Exploring the Latino Metropolis: A Brief Urban Cultural History of US Latinos Main MenuProject OverviewLatinos in Los AngelesThe experience, history, and culture of Latinos in LA.The New York Latino MetropolisAn in-depth look at the Latino experience in the greater New York City areaLatinos in ChicagoLatinos in Miami/South FloridaStudents of SPN 265 at Baldwin Wallace University748488f59c909decd561741202e4263bd2231f52Baldwin Wallace University
Florida Hispanic Population
12016-03-20T20:58:39-07:00Hanna Yoshida8c455e4ae1c66b1d3ae75b907927d6e695f9a01680942The population of Hispanics and Latinos in Florida as of 2010.plain2016-03-20T20:59:07-07:00Hanna Yoshida8c455e4ae1c66b1d3ae75b907927d6e695f9a016
Over the years, Florida, and particularly Miami’s, Latino population had become increasingly diverse because of the arrival of immigrants from other Latino regions such as Latin America and the Caribbeans. In just 25 years, the Hispanic population had increased from 580,000 to 2 million, and the percentage of Cubans that make up the portion of Latino Miami had decreased from 56% to 42% (Bergad 89). In 2005, two-thirds of the Miami’s Latino households were made up of Cubans, Dominicans, and Puerto Ricans, while the other two Latino household heads were Colombians and Nicaraguans (Bergad 142-143).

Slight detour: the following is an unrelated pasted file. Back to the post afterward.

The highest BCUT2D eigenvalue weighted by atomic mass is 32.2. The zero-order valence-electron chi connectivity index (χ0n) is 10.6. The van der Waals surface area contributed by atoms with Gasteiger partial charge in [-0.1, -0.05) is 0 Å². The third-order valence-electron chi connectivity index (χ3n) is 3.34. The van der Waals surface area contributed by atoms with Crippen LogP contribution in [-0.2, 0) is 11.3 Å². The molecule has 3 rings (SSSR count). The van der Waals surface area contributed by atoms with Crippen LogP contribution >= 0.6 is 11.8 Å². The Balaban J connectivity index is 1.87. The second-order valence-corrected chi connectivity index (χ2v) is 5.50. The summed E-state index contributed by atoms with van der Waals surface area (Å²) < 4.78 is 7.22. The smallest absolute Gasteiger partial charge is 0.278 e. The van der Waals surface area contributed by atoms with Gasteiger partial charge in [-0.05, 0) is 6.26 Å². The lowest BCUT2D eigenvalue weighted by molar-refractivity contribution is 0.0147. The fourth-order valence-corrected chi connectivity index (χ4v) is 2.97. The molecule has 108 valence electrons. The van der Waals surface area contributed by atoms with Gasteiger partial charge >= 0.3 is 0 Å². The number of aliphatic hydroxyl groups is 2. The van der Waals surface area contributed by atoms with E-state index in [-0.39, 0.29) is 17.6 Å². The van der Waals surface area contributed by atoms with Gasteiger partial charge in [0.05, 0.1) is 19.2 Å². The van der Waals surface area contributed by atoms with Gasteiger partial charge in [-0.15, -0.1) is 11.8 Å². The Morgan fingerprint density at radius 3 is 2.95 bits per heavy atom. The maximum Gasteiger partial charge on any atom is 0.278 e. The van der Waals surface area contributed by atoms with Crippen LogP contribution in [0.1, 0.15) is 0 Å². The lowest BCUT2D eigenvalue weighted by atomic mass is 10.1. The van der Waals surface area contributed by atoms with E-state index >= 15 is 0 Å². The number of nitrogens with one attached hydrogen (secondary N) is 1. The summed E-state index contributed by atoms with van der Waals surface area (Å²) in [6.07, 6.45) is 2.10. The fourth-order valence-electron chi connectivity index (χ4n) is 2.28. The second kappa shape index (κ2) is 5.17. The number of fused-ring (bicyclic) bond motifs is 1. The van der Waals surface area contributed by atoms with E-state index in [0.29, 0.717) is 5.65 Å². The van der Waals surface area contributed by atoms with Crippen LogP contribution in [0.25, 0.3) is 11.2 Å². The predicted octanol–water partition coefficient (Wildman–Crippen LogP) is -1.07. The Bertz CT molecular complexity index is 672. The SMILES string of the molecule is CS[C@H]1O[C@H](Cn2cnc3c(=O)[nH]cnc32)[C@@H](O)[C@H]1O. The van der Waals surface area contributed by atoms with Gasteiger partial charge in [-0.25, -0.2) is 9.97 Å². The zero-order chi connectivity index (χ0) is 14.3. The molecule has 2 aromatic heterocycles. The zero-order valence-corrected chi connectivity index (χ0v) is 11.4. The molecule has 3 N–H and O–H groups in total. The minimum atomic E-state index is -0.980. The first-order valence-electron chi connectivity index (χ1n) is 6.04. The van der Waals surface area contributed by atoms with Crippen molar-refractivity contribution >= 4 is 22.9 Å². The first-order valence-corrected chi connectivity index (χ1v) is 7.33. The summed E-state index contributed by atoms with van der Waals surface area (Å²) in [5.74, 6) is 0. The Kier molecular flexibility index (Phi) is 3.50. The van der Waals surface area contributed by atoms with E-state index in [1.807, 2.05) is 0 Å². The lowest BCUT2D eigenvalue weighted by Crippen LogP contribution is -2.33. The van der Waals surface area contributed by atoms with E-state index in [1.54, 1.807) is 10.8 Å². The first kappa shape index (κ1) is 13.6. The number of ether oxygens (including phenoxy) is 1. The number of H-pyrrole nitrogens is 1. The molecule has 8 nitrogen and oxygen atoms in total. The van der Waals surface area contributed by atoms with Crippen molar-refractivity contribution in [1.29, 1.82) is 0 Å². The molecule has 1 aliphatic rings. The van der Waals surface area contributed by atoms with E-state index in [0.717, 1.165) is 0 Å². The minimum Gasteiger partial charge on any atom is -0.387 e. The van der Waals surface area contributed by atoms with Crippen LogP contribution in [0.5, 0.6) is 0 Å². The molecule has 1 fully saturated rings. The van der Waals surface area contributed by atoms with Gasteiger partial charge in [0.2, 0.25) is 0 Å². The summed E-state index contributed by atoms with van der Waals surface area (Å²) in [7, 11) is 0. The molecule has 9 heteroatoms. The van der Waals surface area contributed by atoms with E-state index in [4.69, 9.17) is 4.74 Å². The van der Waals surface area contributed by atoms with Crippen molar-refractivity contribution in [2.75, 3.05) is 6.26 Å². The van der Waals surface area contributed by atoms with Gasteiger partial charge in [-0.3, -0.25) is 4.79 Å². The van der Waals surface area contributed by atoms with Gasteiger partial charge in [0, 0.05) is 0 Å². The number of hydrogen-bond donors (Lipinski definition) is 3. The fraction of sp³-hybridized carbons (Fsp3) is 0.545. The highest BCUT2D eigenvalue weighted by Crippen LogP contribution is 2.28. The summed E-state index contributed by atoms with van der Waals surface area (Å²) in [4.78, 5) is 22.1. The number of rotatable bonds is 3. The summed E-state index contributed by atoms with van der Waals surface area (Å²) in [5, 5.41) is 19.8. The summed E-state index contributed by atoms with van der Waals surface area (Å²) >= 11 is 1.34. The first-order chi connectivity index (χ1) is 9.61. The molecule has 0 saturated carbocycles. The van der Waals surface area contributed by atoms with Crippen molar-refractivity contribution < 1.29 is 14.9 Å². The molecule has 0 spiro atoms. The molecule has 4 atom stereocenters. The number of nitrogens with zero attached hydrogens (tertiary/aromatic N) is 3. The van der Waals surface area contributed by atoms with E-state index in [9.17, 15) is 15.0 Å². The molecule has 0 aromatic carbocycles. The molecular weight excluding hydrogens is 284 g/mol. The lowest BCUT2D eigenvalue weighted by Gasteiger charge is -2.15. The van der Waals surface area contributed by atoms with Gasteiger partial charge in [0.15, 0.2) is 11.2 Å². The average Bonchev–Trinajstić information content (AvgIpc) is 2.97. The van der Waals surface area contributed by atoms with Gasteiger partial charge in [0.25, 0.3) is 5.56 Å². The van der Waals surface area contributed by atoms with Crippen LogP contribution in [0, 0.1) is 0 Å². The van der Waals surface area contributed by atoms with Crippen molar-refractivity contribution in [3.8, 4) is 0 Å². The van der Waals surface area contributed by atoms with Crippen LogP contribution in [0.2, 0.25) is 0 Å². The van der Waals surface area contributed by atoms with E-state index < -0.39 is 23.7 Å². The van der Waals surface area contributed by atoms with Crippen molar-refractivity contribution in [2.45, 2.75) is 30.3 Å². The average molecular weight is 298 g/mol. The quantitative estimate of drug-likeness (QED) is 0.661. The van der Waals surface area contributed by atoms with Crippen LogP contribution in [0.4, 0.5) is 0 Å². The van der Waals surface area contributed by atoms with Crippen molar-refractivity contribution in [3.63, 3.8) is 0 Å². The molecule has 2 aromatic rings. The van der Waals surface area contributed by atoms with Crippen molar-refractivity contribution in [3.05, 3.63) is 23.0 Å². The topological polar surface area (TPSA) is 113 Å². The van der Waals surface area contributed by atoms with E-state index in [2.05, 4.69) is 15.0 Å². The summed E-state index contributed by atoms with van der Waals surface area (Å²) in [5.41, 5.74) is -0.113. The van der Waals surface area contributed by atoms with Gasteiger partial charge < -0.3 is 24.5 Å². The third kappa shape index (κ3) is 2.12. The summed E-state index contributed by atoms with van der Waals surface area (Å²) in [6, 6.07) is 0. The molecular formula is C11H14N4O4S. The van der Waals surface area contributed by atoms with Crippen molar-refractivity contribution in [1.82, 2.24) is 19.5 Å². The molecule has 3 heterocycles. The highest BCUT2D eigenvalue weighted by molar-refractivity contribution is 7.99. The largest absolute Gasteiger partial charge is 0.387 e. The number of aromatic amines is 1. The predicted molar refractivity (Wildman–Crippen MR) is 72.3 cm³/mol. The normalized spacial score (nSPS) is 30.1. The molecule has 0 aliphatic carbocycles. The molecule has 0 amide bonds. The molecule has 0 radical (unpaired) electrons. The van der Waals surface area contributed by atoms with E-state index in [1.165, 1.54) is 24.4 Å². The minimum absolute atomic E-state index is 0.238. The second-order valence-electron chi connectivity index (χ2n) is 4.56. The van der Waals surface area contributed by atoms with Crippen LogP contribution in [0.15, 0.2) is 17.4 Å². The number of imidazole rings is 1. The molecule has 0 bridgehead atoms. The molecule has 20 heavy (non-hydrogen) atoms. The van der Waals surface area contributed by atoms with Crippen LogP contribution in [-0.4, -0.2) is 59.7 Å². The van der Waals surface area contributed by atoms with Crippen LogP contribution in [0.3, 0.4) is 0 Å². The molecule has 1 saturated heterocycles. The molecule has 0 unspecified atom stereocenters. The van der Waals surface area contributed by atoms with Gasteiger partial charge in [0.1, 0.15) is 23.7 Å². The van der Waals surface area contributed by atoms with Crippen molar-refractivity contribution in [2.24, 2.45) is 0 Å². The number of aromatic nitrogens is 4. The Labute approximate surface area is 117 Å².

Even though in the 1980s, only 8% of the Latino population then were Mexican, by “2005 there were over 540,000 Mexicans in Florida, and they now represented about 16% of all Florida Latinos” (Bergad 71). Mexicans now composed the third most numerous component of Florida’s Hispanic population, and Florida had also followed as the sixth ranking state in terms of Hispanics making up the percentage of the overall population of the state (Bergad 72). Especially in Miami-Dade County, Florida, in 2005 61% of all the residents were of Hispanic origin (Bergad 79).